Understanding Facilities Management

Over the last few months of writing and sharing knowledge in the FM space, many people have asked questions on various issues requiring answers. I have therefore felt the need to compliment it with shedding some light on understanding Facilities Management.

The practice of facilities management emerged out of necessity during the recession of the 1980s. It was driven by the need to support and allow organizations to reduce operating costs, increase productivity, enhance competitiveness and preserve bottom line. FM has over time evolved to adapt to various changes as a result of business completion, increased demand from end-users and advancement in technology. Today, the FM industry had developed as an approach to operate, maintain, and manage facilities and services to support the core business operations. Different stakeholders have described the role of FM in several ways notably corporate services, operations support services, workplace services and asset maintenance management.

There are a lot of people including facilities practitioners who are still not well acquainted with the concept of Facilities Management and its methodologies. The main function of FM is to manage non-core business operations of any private or public sector organization so as to enable such an organization to focus on its core business therefore it is imperative that FM objectives should be aligned with an organization’s objectives and goals. The practice of FM focuses mainly on maintenance operations, workplace safety and health, asset management and administrative services. As a result, how this plays out differs from organization to organization even among organizations operating in the same sector. Furthermore, the scope has widened, driven by business trends, advancement in technology and end-users’ ever changing needs. This has increased the demand for facilities management practitioners despite the lack of standards and what is the minimum acceptable level of service delivery.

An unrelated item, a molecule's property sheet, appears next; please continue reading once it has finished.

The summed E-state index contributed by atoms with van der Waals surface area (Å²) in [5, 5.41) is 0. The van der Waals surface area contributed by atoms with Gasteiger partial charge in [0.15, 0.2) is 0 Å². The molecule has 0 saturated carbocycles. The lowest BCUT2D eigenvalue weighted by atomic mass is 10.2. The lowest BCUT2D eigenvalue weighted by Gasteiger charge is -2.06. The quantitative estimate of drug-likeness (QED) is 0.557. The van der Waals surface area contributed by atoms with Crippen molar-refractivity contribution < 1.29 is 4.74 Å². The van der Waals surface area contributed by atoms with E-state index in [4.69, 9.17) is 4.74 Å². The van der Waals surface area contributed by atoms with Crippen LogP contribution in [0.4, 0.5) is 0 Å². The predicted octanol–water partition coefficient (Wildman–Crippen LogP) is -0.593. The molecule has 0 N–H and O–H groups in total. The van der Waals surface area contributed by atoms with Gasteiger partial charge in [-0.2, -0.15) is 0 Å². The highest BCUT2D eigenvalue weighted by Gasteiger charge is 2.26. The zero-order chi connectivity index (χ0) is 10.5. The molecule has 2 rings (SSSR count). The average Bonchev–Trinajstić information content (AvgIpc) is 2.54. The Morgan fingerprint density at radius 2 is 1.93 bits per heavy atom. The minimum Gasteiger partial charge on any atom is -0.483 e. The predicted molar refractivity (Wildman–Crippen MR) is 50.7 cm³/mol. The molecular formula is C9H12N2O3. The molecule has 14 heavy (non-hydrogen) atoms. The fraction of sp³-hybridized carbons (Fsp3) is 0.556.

A recent research reported that the global building stack will grow by 24% by 2023 mainly due to urbanization. Due to this increasing construction of built environment and the need to comply with the expanding regulatory requirements such as energy and water conservation in buildings, the demand for professional FM services has increased as corporate and individual clients seek to get maximum returns from their assets. In today’s dynamic and competitive business environment there is a strong demand for competent facilities managers/practitioners to support organizations in keeping pace with changes and in enhancing their effectiveness and efficiency. Another factor for the strong demand is the increase in awareness of corporate social responsibility,especially with multinational organizations in need of facilities managers/practitioners to help them fulfill this obligation which include protecting the environment and promoting sustainability.

Today, facilities management is more than just maintenance functions. It is now being recognized as a potentially significant economic factor that adds value when facilities and support services are well managed. The value of facilities management is gaining recognition from public and private sector organizations in many sectors of the economy that wish to safeguard not only their revenue but also their profits.

In conclusion, facilities managers/practitioners should throughout the facilities life cycle adopt the principle of ‘first in, last out’ when conceptualizing the facilities based on the needs of their clients, to disposing the facilities.

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